interview with author Deborah Vogts

Recently I had the opportunity to do an online interview with author Deborah Vogts. I always find it fascinating to talk with other writers about their process. I hope you find something helpful in what Deborah has to share about her journey.

Happy Writing!!

Author Bio:  Deborah Vogts and her husband have three daughters and make their home in Southeast Kansas where they raise and train American Quarter Horses. As a student at Emporia State University studying English and journalism, Deborah developed a love for the Flint Hills that has never faded. In writing this series, she hopes to share her passion for one of the last tallgrass prairie regions in the world, showing that God’s great beauty rests on the prairie and in the hearts of those who live there.

Was it difficult to portray a minister as a leading romantic hero?  What kind of challenges did you have to overcome? 

Great question, Mary. I really struggled with having a pastor as my male leading character, mainly because I didn’t want him to come over as preachy—I wanted my readers to see him as a man with troubles and sensibilities, just like the rest of us. It was fun putting Jared in the ranching scenes, to see how he would handle horses and cattle. I had a lot of help from our pastor and kept him busy with questions as I was writing this book.

As a fairly new author, what single piece of advice would you give aspiring writers? 

Never give up. My journey to publication took a LONG time, as I knew I wanted to write books when I was in high school. Right before I landed my second agent, I almost gave up on my dreams, and I am so thankful I didn’t. Not that God would have let me. I searched and asked that he give me scripture answers that would lead me in the right direction. Some of those he gave were: Isaiah 41:13, Deuteronomy 31:8, Proverbs 3:5-6, and my favorite one that ministered to me and still does today, “Be Still and Know that I am God.”

Your characters are well developed and you portray their personalities "showing" so much through their actions.  What is your method of character development?

Before I begin working on a book, I like to develop my characters. I do this by filling out a detailed character sheet as well as “interviewing them” asking them all sorts of questions about their life, their childhood, interests, fears, joys, family, etc. And then as I’m working on the manuscript, I’ll go back and revise or add to this characterization. Another thing I like to do is picture who my character is. Usually I’ll find a picture of him/her from a horse/ranch magazine, but sometimes the character I imagined is an actor. This allows me to have a visual to go to, which is so helpful. So far, this method has worked very well for me, and I feel that I know my characters inside and out.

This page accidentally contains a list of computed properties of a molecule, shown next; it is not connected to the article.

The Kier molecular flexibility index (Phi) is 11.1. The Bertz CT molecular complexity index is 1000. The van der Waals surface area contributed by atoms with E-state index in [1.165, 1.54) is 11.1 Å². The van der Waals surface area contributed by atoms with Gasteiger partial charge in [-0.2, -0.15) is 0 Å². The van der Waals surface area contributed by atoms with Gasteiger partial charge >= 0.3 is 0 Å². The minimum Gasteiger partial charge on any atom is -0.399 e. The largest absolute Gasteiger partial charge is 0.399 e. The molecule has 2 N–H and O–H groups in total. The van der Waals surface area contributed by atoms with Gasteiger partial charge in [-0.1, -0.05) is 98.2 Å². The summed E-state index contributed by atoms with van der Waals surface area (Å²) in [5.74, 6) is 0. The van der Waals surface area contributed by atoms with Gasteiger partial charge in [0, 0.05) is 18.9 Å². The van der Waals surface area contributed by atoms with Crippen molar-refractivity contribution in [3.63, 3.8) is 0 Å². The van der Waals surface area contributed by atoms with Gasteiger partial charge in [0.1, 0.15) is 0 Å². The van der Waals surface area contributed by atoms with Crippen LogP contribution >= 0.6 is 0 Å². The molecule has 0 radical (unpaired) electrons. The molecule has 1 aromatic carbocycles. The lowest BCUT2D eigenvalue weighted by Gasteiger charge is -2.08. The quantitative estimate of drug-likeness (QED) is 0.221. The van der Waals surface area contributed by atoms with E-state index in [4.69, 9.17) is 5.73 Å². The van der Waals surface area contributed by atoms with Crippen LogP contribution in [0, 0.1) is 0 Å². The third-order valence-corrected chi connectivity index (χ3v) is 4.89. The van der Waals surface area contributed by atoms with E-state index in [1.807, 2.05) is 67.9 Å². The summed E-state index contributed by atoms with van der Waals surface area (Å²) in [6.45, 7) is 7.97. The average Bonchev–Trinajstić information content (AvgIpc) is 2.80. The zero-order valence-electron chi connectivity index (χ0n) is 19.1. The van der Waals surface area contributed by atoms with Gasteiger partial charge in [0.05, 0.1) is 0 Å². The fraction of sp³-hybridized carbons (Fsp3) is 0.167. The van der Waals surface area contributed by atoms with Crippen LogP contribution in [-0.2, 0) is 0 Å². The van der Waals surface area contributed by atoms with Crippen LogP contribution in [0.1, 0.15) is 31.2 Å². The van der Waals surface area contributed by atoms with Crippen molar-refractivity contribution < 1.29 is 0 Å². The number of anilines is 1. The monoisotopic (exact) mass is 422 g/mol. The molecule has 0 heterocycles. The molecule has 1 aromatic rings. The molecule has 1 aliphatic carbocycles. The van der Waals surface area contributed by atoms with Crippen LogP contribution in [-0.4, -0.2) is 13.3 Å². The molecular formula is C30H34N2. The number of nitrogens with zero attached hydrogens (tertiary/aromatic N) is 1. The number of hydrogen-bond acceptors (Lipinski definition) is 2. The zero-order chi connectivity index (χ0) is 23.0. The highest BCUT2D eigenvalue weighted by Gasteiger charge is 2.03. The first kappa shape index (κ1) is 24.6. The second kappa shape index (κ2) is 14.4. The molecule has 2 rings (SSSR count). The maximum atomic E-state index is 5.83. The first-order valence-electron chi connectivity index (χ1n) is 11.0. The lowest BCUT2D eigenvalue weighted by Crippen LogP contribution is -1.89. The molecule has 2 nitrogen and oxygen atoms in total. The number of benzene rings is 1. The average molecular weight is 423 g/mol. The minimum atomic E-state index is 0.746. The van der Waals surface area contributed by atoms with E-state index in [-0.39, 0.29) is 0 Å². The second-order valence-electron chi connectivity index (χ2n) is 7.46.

Your love for Kansas shines through your book.  How important is the setting of your story and in particular, how do you research your settings?

The Kansas Flint Hills is essential to the setting of the Seasons of the Tallgrass series, and has become like a character for me. For each book, I wanted to bring out the basics of each ranching season, whether it had to do with spring pasture burning, summer haying, transient grazing of cattle, etc. A lot of my research for ranching comes from internet searches, but I also have a few people who live and ranch in the Flint Hills, and they’ve been a great help with specific questions or scenarios. My favorite part of research is driving out into the pastures and taking pictures. (I’ll attach some pictures from my favorite views if you want to include them.)

Finally, what comes next? Another book? Are you speaking or giving workshops?

So far, I’ve had a busy summer promoting my book series. I always enjoy speaking to women’s groups or libraries, and I like meeting new readers! In between marketing & promotion, I’m finishing up my next book, Blades of Autumn, set to release next summer 2011.

"With a café to run and three children to raise, Clara Lambert doesn’t have time for men or loneliness, despite what her heart might tell her. When two handsome cowboys vie for her attention, one of the brothers proves to be her soul mate, but at what cost? Will it tear the brothers’ relationship apart or is blood really thicker than water?"

After that, I’m hoping for another contract—on the fourth book in this series (Winters Frosty Path), or possibly another series.

Thanks Deborah for taking the time to answer my questions. I wish you great success in the future.